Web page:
“Using what we learned, we made our messages and ads fit certain customers and their interests. People really liked that we paid attention, so they paid attention back!

“Our CRM became a channel for gathering customer feedback. Understanding their experiences helped us refine our offerings and address pain points effectively. The analytics in the program helped us make good decisions about our business plan, content ideas, and growing our business.

“Having that program really changed things for the better. Our content was more useful because we understood people more. Most importantly, we knew customers in a deeper way – and that’s priceless for marketing purposes.

“Working with our customer program was an eye-opener. It showed how technology and analytics can transform a business and connect people.”

Frequently Asked Questions
  • What types of CRM database systems are available?
    There are three main types: Open source, On-premise and Cloud-based
  • What types of data can be stored on a CRM database?
    Customer contact information, sales orders, sales history, payments, customer preferences, product listings, customer locations and more depending on the system and how you configure it.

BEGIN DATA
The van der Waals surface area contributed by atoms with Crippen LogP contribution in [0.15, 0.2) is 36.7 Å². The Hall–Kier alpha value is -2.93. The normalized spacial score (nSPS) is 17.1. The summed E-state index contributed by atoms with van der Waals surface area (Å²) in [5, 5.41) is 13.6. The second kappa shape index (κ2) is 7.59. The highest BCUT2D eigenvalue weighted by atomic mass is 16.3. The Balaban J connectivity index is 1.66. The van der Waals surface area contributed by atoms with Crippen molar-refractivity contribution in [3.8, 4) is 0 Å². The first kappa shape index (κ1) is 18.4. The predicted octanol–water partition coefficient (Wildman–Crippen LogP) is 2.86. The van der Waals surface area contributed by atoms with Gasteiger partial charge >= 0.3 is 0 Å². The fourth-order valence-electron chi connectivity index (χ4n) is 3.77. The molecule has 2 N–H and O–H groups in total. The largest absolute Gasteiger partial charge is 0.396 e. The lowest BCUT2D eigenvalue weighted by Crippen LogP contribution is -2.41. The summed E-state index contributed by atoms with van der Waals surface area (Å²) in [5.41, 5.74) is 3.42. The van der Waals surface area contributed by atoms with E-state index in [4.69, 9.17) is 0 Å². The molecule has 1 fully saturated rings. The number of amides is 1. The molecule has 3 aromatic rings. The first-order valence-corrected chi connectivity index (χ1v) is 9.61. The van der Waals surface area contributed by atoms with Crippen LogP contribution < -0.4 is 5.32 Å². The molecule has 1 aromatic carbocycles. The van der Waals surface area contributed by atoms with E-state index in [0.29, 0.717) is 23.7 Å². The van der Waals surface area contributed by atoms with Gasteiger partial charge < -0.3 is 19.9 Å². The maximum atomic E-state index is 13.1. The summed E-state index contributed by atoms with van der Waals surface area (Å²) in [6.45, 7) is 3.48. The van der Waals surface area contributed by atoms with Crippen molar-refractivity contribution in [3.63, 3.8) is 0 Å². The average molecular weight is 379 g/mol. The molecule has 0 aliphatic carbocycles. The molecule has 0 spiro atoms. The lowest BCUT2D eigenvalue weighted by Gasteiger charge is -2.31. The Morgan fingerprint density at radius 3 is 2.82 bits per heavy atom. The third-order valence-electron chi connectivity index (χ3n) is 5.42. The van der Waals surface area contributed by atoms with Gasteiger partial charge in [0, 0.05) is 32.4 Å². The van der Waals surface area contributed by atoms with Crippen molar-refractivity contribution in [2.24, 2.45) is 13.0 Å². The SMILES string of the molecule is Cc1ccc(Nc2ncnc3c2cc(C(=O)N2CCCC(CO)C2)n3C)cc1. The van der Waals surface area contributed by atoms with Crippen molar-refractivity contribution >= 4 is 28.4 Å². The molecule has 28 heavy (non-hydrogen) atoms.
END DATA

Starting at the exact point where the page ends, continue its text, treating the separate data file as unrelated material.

• Who are some of the most popular CRM product providers?
    HubSpot, SalesForce, Zoho and Freshworks are four of the most popular options for a CRM database
  • What types of features do CRM databases provide?
    Features include the ability to automate reports and email marketing campaigns, and update customer interactions, lead tracking, contact management and customer segmentation reports
Benjamin Salisbury - business journalist

Benjamin Salisbury is an experienced writer, editor and journalist who has worked for national newspapers, leading consumer websites like This Is Money and, business analysts including Environment Analyst, AIM Group and written articles for professional bodies and financial companies. He covers news, personal finance, business, startups and property.